The Venezuelan Government has barred two cryptocurrency exchanges from operating in the country. The reason the government gave for shutting down the exchange is that they both converted cryptocurrency into cash and sent the remittance to other countries.
To prevent the drain of valuable monetary resources from the country’s coffers, the Venezuelan government initiated “Operation Paper hands” on April 17th. The initiative has already started yielding fruits with the dismantling of three illegal remittance houses; Intercash, Rapidcambio, and Airtm.
Venezuelan Prosecutor General, Tarek William Saab described the initiative as: “the largest anti-litigation procedure in the country’s history. So far 112 people have been arrested, of whom 107 have already been brought to court.”
Operation Paper Hands, he said, “seeks to take action against individuals and companies that have incurred misappropriation, [and] dissemination of false information about the exchange rate.” About 1,382 bank accounts from various individuals and companies exceeding 711,967 million bolivars [~US$10.6 million] have been frozen, Tarek stated.
He also revealed that in a notice he sent to the Venezuelan Public Ministry, he has requested a further 247 bank accounts to be frozen while forty new arrests and 104 police raids to be conducted.
Amongst the three exchanges blocked, two of them (Airtm and Rapidcambio) supported the conversion, exchange of zcash, bitcoin, bitcoin cash, ether, ripple, litecoin, monero, dogecoin, and tether to cash while Rapidcambio allowed customers to send remittance abroad.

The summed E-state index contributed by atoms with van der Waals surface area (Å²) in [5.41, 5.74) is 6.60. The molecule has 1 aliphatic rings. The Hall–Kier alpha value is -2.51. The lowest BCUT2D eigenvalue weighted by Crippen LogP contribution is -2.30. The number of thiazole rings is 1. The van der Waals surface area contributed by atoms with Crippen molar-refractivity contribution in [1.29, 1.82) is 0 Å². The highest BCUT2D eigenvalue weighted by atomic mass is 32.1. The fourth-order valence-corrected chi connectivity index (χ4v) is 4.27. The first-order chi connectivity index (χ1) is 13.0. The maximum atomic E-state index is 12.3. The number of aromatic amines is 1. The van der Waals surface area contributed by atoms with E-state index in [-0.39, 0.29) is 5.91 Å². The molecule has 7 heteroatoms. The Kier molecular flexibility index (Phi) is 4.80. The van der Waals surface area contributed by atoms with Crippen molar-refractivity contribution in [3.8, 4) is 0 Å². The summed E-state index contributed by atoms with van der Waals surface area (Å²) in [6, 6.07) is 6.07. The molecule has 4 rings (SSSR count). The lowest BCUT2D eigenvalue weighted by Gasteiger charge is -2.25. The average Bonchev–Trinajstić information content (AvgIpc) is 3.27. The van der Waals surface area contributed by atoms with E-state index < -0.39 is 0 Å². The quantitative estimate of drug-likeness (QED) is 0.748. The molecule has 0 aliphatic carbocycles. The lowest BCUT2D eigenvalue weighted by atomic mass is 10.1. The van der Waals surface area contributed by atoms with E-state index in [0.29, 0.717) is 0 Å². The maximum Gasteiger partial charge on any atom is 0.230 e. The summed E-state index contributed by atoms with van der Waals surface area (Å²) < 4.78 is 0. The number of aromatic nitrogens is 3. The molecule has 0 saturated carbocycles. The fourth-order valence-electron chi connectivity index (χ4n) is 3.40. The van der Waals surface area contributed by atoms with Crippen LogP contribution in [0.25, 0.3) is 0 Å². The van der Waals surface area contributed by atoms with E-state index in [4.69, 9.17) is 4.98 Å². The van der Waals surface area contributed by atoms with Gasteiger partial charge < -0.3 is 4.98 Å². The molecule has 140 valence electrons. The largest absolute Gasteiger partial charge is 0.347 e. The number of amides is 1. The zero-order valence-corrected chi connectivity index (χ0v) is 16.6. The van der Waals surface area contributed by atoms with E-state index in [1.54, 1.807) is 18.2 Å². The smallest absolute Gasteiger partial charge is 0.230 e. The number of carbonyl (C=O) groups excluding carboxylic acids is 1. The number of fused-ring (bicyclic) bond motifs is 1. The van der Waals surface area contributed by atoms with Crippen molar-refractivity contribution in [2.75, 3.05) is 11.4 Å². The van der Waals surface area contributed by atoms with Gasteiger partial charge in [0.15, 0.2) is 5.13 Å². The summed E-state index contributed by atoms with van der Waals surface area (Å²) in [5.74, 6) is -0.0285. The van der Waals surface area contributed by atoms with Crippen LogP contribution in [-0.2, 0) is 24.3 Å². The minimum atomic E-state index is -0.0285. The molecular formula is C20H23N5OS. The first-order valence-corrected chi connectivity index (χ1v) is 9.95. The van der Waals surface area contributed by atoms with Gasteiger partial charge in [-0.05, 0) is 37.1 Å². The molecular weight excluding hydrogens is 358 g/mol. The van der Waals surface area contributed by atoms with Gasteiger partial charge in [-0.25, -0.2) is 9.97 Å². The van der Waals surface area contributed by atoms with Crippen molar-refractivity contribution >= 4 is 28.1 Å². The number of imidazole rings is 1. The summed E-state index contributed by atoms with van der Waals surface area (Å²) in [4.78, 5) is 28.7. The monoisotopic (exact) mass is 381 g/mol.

The Prosecutor General disclosed that these cryptocurrency operators run their companies through websites registered in other countries. Since they use an international parent bank accounts in countries like the United States, Chile, Ecuador, and Panama the crackdown would not affect their business operations. He further elaborated that since the exchanges receive their funds through cash deposits or transfer, and then convert it to high exchange rates then they are hurting the Venezuelan economy.
Following the ban, one of the exchanges Rapidcambio closed down its cryptocurrency operations. In a post on its website, the exchange disclosed that it never intended to manipulate market price and that “[their] exchange rates have always been given by the law of supply and demand, as a free market without any imposition.” Rapidcambio also declared that it always demonstrated its responsibility, honesty, seriousness and a true commitment to providing a service to all Venezuelans abroad.